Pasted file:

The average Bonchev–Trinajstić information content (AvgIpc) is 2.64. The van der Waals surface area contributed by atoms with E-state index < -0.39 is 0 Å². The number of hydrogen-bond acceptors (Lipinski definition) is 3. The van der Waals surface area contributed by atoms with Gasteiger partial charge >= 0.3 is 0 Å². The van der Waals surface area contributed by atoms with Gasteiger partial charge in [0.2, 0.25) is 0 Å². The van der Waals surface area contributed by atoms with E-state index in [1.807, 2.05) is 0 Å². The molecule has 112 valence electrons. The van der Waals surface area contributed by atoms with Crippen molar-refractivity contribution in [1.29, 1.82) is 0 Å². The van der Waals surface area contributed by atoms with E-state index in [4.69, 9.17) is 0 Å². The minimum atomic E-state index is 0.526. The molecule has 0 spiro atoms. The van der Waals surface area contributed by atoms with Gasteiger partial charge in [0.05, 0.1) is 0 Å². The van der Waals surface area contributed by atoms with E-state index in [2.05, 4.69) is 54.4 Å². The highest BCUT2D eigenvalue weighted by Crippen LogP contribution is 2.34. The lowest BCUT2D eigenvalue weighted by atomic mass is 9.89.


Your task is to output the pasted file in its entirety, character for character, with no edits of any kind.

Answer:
The average Bonchev–Trinajstić information content (AvgIpc) is 2.64. The van der Waals surface area contributed by atoms with E-state index < -0.39 is 0 Å². The number of hydrogen-bond acceptors (Lipinski definition) is 3. The van der Waals surface area contributed by atoms with Gasteiger partial charge >= 0.3 is 0 Å². The van der Waals surface area contributed by atoms with Gasteiger partial charge in [0.2, 0.25) is 0 Å². The van der Waals surface area contributed by atoms with E-state index in [1.807, 2.05) is 0 Å². The molecule has 112 valence electrons. The van der Waals surface area contributed by atoms with Crippen molar-refractivity contribution in [1.29, 1.82) is 0 Å². The van der Waals surface area contributed by atoms with E-state index in [4.69, 9.17) is 0 Å². The minimum atomic E-state index is 0.526. The molecule has 0 spiro atoms. The van der Waals surface area contributed by atoms with Gasteiger partial charge in [0.05, 0.1) is 0 Å². The van der Waals surface area contributed by atoms with E-state index in [2.05, 4.69) is 54.4 Å². The highest BCUT2D eigenvalue weighted by Crippen LogP contribution is 2.34. The lowest BCUT2D eigenvalue weighted by atomic mass is 9.89.